Richard Parry takes Queen’s Cup title

A hot air balloon pilot from Stroud has successfully completed a 199-mile journey to take the UK’s oldest sporting prize, the Queen’s Cup.

Richard Parry’s epic balloon flight ended in Great Yarmouth on Sunday, after he left Bristol early on Saturday.

The competition, which has the full title of the Queen’s Air Race Challenge Cup, has a long history and was first held back in 1719.

Parry’s performance led him to come out on top in a group comprising 12 other pilots. According to the rules of the race, those in charge of the vessels were obliged to get their balloons to the ground by 4:00pm on Sunday.

After his victory, the victorious pilot received a grand trophy which had been made from Irish silver and was presented to the Royal Aero Club of the United Kingdom by the Queen three years ago.

Don Cameron, who was in charge of the event, said:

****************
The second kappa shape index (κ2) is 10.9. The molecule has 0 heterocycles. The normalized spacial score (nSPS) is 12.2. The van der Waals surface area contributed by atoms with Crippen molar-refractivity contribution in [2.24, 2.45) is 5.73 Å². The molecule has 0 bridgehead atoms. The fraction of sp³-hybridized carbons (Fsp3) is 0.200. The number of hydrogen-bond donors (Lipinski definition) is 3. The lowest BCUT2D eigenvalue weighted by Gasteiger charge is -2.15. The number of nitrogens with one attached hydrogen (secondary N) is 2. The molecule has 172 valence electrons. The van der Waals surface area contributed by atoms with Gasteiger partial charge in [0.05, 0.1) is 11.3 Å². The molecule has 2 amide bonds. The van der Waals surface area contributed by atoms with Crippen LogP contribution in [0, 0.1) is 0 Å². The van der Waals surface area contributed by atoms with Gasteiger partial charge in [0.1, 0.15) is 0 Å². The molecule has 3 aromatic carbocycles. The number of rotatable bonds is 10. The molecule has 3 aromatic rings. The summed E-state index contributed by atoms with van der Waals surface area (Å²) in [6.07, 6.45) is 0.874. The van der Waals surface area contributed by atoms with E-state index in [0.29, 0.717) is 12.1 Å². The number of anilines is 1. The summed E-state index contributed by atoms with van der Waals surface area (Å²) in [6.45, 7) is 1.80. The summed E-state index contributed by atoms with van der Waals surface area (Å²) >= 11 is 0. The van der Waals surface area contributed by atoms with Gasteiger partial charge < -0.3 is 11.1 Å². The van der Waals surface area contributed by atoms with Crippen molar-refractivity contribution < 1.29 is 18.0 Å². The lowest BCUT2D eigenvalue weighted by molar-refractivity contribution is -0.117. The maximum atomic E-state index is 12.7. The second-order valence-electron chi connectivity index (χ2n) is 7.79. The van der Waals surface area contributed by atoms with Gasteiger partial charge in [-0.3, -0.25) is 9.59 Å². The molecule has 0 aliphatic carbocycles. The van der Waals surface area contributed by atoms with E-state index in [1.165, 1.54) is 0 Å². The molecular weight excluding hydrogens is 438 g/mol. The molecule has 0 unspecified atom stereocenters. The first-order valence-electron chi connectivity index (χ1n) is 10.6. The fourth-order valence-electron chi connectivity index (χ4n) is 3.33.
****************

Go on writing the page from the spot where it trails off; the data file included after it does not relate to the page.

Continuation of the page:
“This is a wonderful race which tests not only balloonists’ long distance flying capabilities but also their tactical skill. Working out everything from air traffic, weather changes to refuelling and crew logistics it is, I suppose, similar to the Olympics but for hot-air balloon teams.”

The Royal Aero Club of the United Kingdom is known for being particularly generous with the trophy. It does not just give it to the winners of the same competition year after year. Instead, it chooses to share the prize between various events and has done so since 2011.

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